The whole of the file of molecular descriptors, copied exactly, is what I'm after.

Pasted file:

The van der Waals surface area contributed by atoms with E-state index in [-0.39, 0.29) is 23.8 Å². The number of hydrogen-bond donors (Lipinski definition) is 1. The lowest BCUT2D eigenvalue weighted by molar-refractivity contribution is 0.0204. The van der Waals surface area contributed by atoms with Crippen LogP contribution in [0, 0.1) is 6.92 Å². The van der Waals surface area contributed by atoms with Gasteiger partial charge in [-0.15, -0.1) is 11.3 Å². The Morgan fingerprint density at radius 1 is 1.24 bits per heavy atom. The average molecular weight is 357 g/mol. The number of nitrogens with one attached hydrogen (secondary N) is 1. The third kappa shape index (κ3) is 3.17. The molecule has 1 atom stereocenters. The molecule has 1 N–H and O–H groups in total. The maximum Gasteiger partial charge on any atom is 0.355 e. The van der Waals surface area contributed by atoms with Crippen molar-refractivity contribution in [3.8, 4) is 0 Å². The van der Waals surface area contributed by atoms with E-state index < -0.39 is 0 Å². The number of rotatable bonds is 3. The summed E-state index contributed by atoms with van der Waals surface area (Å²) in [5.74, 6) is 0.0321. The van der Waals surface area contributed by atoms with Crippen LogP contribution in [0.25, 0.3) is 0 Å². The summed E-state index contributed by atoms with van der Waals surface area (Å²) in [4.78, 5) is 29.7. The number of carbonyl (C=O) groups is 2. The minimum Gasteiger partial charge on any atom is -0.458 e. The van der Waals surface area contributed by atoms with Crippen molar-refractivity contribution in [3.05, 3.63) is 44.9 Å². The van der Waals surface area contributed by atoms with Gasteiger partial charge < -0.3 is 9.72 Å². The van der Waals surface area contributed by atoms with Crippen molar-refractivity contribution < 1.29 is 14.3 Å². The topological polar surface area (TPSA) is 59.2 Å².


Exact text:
The van der Waals surface area contributed by atoms with E-state index in [-0.39, 0.29) is 23.8 Å². The number of hydrogen-bond donors (Lipinski definition) is 1. The lowest BCUT2D eigenvalue weighted by molar-refractivity contribution is 0.0204. The van der Waals surface area contributed by atoms with Crippen LogP contribution in [0, 0.1) is 6.92 Å². The van der Waals surface area contributed by atoms with Gasteiger partial charge in [-0.15, -0.1) is 11.3 Å². The Morgan fingerprint density at radius 1 is 1.24 bits per heavy atom. The average molecular weight is 357 g/mol. The number of nitrogens with one attached hydrogen (secondary N) is 1. The third kappa shape index (κ3) is 3.17. The molecule has 1 atom stereocenters. The molecule has 1 N–H and O–H groups in total. The maximum Gasteiger partial charge on any atom is 0.355 e. The van der Waals surface area contributed by atoms with Crippen molar-refractivity contribution in [3.8, 4) is 0 Å². The van der Waals surface area contributed by atoms with E-state index < -0.39 is 0 Å². The number of rotatable bonds is 3. The summed E-state index contributed by atoms with van der Waals surface area (Å²) in [5.74, 6) is 0.0321. The van der Waals surface area contributed by atoms with Crippen LogP contribution in [0.25, 0.3) is 0 Å². The summed E-state index contributed by atoms with van der Waals surface area (Å²) in [4.78, 5) is 29.7. The number of carbonyl (C=O) groups is 2. The minimum Gasteiger partial charge on any atom is -0.458 e. The van der Waals surface area contributed by atoms with Crippen molar-refractivity contribution in [3.05, 3.63) is 44.9 Å². The van der Waals surface area contributed by atoms with Gasteiger partial charge < -0.3 is 9.72 Å². The van der Waals surface area contributed by atoms with Crippen molar-refractivity contribution < 1.29 is 14.3 Å². The topological polar surface area (TPSA) is 59.2 Å².